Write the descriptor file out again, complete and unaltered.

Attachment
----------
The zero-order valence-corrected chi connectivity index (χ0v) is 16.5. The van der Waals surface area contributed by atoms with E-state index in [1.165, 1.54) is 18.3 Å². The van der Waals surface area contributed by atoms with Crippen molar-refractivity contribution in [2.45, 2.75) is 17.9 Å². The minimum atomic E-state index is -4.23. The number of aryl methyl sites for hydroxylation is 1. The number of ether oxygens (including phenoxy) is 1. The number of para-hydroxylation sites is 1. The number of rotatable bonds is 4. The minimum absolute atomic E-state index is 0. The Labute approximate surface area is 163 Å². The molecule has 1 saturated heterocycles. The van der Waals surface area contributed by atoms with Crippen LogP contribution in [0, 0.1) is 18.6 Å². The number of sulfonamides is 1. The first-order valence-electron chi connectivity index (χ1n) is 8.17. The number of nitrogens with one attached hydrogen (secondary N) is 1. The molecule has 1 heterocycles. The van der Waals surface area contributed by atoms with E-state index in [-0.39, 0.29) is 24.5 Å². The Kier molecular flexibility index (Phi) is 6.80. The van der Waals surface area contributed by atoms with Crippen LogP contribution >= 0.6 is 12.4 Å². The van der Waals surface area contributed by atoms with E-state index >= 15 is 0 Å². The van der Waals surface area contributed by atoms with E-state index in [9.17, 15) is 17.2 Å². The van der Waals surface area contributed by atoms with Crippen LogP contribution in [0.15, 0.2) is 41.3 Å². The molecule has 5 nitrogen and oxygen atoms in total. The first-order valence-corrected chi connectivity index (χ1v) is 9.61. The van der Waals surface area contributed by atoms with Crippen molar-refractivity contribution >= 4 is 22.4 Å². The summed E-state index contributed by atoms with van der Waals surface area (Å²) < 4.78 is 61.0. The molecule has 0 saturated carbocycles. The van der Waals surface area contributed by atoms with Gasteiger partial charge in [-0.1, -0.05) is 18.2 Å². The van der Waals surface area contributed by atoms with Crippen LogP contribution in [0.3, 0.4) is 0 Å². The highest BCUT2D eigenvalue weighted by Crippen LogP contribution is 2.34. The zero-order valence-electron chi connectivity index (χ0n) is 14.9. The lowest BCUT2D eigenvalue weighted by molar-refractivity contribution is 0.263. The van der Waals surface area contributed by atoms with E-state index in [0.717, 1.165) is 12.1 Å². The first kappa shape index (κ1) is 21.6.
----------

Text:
The zero-order valence-corrected chi connectivity index (χ0v) is 16.5. The van der Waals surface area contributed by atoms with E-state index in [1.165, 1.54) is 18.3 Å². The van der Waals surface area contributed by atoms with Crippen molar-refractivity contribution in [2.45, 2.75) is 17.9 Å². The minimum atomic E-state index is -4.23. The number of aryl methyl sites for hydroxylation is 1. The number of ether oxygens (including phenoxy) is 1. The number of para-hydroxylation sites is 1. The number of rotatable bonds is 4. The minimum absolute atomic E-state index is 0. The Labute approximate surface area is 163 Å². The molecule has 1 saturated heterocycles. The van der Waals surface area contributed by atoms with Crippen LogP contribution in [0, 0.1) is 18.6 Å². The number of sulfonamides is 1. The first-order valence-electron chi connectivity index (χ1n) is 8.17. The number of nitrogens with one attached hydrogen (secondary N) is 1. The molecule has 1 heterocycles. The van der Waals surface area contributed by atoms with E-state index in [-0.39, 0.29) is 24.5 Å². The Kier molecular flexibility index (Phi) is 6.80. The van der Waals surface area contributed by atoms with Crippen LogP contribution >= 0.6 is 12.4 Å². The van der Waals surface area contributed by atoms with E-state index >= 15 is 0 Å². The van der Waals surface area contributed by atoms with E-state index in [9.17, 15) is 17.2 Å². The van der Waals surface area contributed by atoms with Crippen LogP contribution in [0.15, 0.2) is 41.3 Å². The molecule has 5 nitrogen and oxygen atoms in total. The first-order valence-corrected chi connectivity index (χ1v) is 9.61. The van der Waals surface area contributed by atoms with Crippen molar-refractivity contribution >= 4 is 22.4 Å². The summed E-state index contributed by atoms with van der Waals surface area (Å²) < 4.78 is 61.0. The molecule has 0 saturated carbocycles. The van der Waals surface area contributed by atoms with Gasteiger partial charge in [-0.1, -0.05) is 18.2 Å². The van der Waals surface area contributed by atoms with Crippen LogP contribution in [0.3, 0.4) is 0 Å². The highest BCUT2D eigenvalue weighted by Crippen LogP contribution is 2.34. The zero-order valence-electron chi connectivity index (χ0n) is 14.9. The lowest BCUT2D eigenvalue weighted by molar-refractivity contribution is 0.263. The van der Waals surface area contributed by atoms with E-state index in [0.717, 1.165) is 12.1 Å². The first kappa shape index (κ1) is 21.6.